Chapter 4. Understanding Protein Interactions and Their Representation in the Gas Phase of the Mass Spectrometer

  1. Julia Laskin PhD3 and
  2. Chava Lifshitz PhD4
  1. Frank Sobott1 and
  2. Carol V. Robinson2

Published Online: 6 MAR 2006

DOI: 10.1002/047005042X.ch4

Principles of Mass Spectrometry Applied to Biomolecules

Principles of Mass Spectrometry Applied to Biomolecules

How to Cite

Sobott, F. and Robinson, C. V. (2006) Understanding Protein Interactions and Their Representation in the Gas Phase of the Mass Spectrometer, in Principles of Mass Spectrometry Applied to Biomolecules (eds J. Laskin and C. Lifshitz), John Wiley & Sons, Inc., Hoboken, NJ, USA. doi: 10.1002/047005042X.ch4

Editor Information

  1. 3

    Fundamental Sciences Division, Pacific Northwest National Laboratory, P.O. Box 999 K8-88, Richland, WA 99352, USA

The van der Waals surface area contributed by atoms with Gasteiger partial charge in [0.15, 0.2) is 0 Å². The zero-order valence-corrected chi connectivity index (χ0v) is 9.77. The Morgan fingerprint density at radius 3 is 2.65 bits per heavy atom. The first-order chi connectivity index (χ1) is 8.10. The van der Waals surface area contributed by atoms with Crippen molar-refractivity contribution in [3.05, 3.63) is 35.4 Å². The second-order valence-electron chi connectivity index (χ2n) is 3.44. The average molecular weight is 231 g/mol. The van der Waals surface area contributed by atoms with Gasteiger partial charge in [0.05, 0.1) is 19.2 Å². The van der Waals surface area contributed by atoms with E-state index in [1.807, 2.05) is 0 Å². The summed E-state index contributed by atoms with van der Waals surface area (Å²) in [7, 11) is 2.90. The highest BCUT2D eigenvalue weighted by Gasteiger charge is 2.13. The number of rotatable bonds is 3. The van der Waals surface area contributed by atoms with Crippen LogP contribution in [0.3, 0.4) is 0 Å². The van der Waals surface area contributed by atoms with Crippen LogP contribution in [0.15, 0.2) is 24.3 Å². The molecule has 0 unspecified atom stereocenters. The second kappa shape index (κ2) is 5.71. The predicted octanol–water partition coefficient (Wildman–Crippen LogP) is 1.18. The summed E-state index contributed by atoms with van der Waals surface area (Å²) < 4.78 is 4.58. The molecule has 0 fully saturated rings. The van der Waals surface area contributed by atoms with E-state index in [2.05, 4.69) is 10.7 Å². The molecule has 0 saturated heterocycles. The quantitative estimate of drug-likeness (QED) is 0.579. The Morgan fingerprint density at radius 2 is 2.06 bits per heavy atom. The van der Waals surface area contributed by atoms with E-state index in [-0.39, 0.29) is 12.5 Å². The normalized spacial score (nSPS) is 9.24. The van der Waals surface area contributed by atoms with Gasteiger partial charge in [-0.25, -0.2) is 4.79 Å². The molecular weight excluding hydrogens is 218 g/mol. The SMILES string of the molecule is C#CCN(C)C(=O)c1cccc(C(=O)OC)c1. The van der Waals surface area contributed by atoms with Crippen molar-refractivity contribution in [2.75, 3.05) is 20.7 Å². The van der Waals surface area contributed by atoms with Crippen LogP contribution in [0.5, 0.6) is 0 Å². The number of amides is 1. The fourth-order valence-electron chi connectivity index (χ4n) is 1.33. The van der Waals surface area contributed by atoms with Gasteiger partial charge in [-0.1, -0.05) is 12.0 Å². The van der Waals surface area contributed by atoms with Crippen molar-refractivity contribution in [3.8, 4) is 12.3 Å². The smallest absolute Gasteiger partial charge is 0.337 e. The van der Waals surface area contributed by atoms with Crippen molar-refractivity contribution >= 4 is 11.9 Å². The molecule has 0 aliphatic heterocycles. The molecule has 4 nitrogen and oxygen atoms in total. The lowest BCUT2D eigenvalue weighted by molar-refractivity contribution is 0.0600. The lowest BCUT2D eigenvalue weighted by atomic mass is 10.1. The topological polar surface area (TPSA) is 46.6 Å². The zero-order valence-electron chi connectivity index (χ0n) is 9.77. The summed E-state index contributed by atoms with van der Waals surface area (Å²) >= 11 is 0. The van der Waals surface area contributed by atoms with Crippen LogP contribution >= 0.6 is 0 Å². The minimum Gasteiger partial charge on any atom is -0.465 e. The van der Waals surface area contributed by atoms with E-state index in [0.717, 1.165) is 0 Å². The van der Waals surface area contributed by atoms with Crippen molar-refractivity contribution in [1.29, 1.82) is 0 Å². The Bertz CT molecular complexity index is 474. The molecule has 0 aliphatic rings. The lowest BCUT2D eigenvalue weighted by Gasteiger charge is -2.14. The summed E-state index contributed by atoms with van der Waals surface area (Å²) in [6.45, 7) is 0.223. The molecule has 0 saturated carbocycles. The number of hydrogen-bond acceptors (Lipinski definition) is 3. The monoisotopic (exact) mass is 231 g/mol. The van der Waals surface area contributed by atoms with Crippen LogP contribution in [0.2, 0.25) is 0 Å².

2. 4

    Department of Physical Chemistry and The Farkas Center for Light Induced Processes, The Hebrew University of Jerusalem, Jerusalem 91904, Israel

Author Information

  1. 1

    Structural Genomics Consortium, University of Oxford, Botnar Research Centre, Oxford OX3 7LD, United Kingdom

  2. 2

    The University Chemical Laboratory, University of Cambridge, Lensfield Road, Cambridge CB2 1EW, United Kingdom

Publication History

  1. Published Online: 6 MAR 2006
  2. Published Print: 16 OCT 2006

ISBN Information

Print ISBN: 9780471721840

Online ISBN: 9780470050422

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Keywords:

  • understanding protein interactions and their representation;
  • biomolecule electrospray mass spectrometry;
  • ion transmission and noncovalent complex analysis

Summary

This chapter contains sections titled:

  • Protein Structure and Interactions in Mass Spectrometry

  • Electrospray Mass Spectrometry of Biomolecules

  • Ion Transmission and Analysis of Noncovalent Complexes

  • Some Examples

  • Challenges and Future Directions

  • Acknowledgments

  • References